Why Do People Fall for Fake Science News?
There are many reasons at individual, group, and societal levels of analysis.
Posted February 4, 2020 | Reviewed by Devon Frye
The spread of health-related misinformation and fake science news is not a trivial matter. When it comes to health, lives can be at stake. Indeed, in a previous article, I discussed three ways that pseudoscientific therapies could potentially be harmful.
But health-related misinformation and fake news related to a myriad of scientific topics persist and spread nonetheless. A simple Google search can reveal a disconnect between the scientific consensus and particular pockets of public opinion on topics ranging from vaccine safety to the treatment of mental health disorders and from evolution to climate change.
One might ask, what causes people to fall for false scientific claims? The answer to such a complex question is, of course, multifactorial—there many reasons at the individual, group, and societal levels of analysis. Fortunately, a recent review in the journal PNAS has helped to shed some light on this issue by perusing the evidence-based social science research literature.
At the individual level of analysis, there are two main contributors to the persistence of health-related misinformation: an inability to recognize misinformation and a lack of motivation to recognize such misinformation.
With respect to ability, this means that both limited ability to evaluate biases in media and limited scientific understanding can be part of the problem. For example, a recent large public survey revealed that only 64 percent of the public understood the concept of probability; only 51 percent correctly defined an experiment, and only 23 percent correctly described components of a scientific study.
Further, in this survey, the public’s capacity to distinguish science from pseudoscience was indicated by views on whether astrology is considered to be scientific. While more people viewed astrology as unscientific today than in the past, only 60 percent endorsed the statement that astrology is “not at all scientific.”
With respect to motivation, there have been decades of research devoted to the topic of motivated reasoning, which in a nutshell, describes how facts can be interpreted in different ways, by different audiences (think: Democrats "hate-reading" news about Republicans, and vice versa).
Indeed, the psychological discomfort known as "cognitive dissonance" can occur when one reads facts that are inconsistent with one’s world-view, which can contribute to the wearing of ideological blinders to the scientific consensus, so to speak. The philosophical underpinnings of this topic are also important, as beliefs about how one comes to know (i.e., epistemic beliefs) can influence a person’s perception of information. For example, people who put more faith in their ability to use intuition to assess factual claims than in their reasoning skills are more likely to support conspiracy theories.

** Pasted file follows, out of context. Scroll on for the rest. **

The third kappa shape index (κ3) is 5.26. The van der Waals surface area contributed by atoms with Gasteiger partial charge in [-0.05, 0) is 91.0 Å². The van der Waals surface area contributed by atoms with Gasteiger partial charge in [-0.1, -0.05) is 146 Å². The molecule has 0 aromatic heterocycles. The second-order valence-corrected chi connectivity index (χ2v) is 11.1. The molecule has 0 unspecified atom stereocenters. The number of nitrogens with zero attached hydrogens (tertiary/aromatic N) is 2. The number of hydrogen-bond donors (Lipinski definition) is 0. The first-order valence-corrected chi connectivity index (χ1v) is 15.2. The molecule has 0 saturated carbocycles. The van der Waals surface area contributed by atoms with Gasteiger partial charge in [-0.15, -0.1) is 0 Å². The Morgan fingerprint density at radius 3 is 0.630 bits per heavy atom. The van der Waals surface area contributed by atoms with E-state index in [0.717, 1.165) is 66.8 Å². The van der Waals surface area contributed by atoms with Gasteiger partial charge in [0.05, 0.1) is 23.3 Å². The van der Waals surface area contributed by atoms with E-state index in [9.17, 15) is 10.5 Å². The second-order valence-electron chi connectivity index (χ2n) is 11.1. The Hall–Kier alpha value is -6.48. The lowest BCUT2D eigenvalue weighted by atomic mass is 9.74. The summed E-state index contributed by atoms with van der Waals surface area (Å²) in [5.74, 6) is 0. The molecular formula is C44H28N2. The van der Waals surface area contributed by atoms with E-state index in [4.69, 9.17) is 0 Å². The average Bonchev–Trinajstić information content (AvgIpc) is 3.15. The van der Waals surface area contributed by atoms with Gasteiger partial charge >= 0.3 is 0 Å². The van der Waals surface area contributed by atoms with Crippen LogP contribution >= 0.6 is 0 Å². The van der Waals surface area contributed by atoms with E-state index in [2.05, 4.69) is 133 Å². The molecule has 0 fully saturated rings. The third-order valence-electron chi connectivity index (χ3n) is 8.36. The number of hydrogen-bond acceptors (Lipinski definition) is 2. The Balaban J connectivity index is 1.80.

Group and Societal Factors
While individual-level factors can help explain why people fall for fake science news, it is impossible to understand the complexity of this problem without situating it in its social context.
Indeed, scientific evidence does not exist in a vacuum and frequently flows through social networks that can influence a person’s perception of information. Social networks that are more homogenous are particularly ripe for misinformation, as the risk for acceptance of false claims can be heightened when false information is more visible and more socially rewarded when shared—some have referred to this phenomenon as an "echo-chamber."
Also, the structure of social networks themselves can assist the spread of misinformation, as some false beliefs could be perceived by people as more prevalent in a network than they are in reality. This issue is further compounded by the fact that bad actors (human and machine-bots) do exist and can influence and exploit such visibility of false claims. And at an even higher level of analysis, political and commercial mass media conglomerates can be motivated to shape what information is disseminated to the public.
What Can We Do about All of the Fake Science News?
Just as the causes of misinformation proliferation are complex, the solutions are complex too and need to be addressed at multiple levels of analysis. Timothy Caulfield—Canada Research Chair in Health Law and Policy at the University of Alberta—has done some excellent work in this area, with a call towards disseminating facts (particularly via stories and anecdotes to make them more appealing and more likely to be heard); the promotion of a culture that values critical thinking; and correcting problematic systemic issues (think: problems with Big Pharma).
Fake science news is not a benign topic, particularly when it comes to the treatment of medical conditions, which is not a game to be toyed with and exploited.
Indeed, the demarcation between science and pseudoscience is complex with decades of literature devoted to the topic. But it is not complex to warn against some quasi-medical procedures that lack any credible theory or research to support their use.
A problem with the promotion of health-related misinformation is that it can legitimize unscientific, magical thinking about health, as well as pseudoscientific therapies. This can have grave consequences. Your loved ones deserve evidence-based care whereby the influence of fake science news and bad actors is mitigated as much as possible.